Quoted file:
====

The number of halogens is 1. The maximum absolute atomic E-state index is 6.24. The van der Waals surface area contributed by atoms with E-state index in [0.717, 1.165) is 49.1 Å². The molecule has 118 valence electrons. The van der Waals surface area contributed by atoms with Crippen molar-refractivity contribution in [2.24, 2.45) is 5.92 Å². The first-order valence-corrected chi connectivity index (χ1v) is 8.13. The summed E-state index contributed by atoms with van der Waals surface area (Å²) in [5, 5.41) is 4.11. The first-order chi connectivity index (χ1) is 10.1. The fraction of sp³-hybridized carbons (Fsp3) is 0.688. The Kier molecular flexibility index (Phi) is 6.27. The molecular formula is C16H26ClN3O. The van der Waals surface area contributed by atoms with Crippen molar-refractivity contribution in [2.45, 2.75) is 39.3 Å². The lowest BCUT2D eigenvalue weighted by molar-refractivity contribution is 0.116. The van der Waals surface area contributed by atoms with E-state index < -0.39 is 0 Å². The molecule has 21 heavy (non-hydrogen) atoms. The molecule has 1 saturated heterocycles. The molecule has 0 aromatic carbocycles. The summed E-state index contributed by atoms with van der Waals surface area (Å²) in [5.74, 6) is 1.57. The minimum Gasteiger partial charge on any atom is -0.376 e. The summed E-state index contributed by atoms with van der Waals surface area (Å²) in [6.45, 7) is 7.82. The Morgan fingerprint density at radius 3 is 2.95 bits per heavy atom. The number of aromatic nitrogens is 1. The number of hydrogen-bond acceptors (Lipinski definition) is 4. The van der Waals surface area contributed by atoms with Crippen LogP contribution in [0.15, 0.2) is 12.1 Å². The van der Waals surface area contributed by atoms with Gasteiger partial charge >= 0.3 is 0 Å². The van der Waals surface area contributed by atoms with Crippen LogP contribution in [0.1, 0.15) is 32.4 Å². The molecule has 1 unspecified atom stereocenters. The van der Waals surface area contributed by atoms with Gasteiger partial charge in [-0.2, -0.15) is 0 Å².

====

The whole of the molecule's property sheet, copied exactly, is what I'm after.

The number of halogens is 1. The maximum absolute atomic E-state index is 6.24. The van der Waals surface area contributed by atoms with E-state index in [0.717, 1.165) is 49.1 Å². The molecule has 118 valence electrons. The van der Waals surface area contributed by atoms with Crippen molar-refractivity contribution in [2.24, 2.45) is 5.92 Å². The first-order valence-corrected chi connectivity index (χ1v) is 8.13. The summed E-state index contributed by atoms with van der Waals surface area (Å²) in [5, 5.41) is 4.11. The first-order chi connectivity index (χ1) is 10.1. The fraction of sp³-hybridized carbons (Fsp3) is 0.688. The Kier molecular flexibility index (Phi) is 6.27. The molecular formula is C16H26ClN3O. The van der Waals surface area contributed by atoms with Crippen molar-refractivity contribution in [2.45, 2.75) is 39.3 Å². The lowest BCUT2D eigenvalue weighted by molar-refractivity contribution is 0.116. The van der Waals surface area contributed by atoms with E-state index < -0.39 is 0 Å². The molecule has 21 heavy (non-hydrogen) atoms. The molecule has 1 saturated heterocycles. The molecule has 0 aromatic carbocycles. The summed E-state index contributed by atoms with van der Waals surface area (Å²) in [5.74, 6) is 1.57. The minimum Gasteiger partial charge on any atom is -0.376 e. The summed E-state index contributed by atoms with van der Waals surface area (Å²) in [6.45, 7) is 7.82. The Morgan fingerprint density at radius 3 is 2.95 bits per heavy atom. The number of aromatic nitrogens is 1. The number of hydrogen-bond acceptors (Lipinski definition) is 4. The van der Waals surface area contributed by atoms with Crippen LogP contribution in [0.15, 0.2) is 12.1 Å². The van der Waals surface area contributed by atoms with Gasteiger partial charge >= 0.3 is 0 Å². The van der Waals surface area contributed by atoms with Crippen LogP contribution in [0.1, 0.15) is 32.4 Å². The molecule has 1 unspecified atom stereocenters. The van der Waals surface area contributed by atoms with Gasteiger partial charge in [-0.2, -0.15) is 0 Å².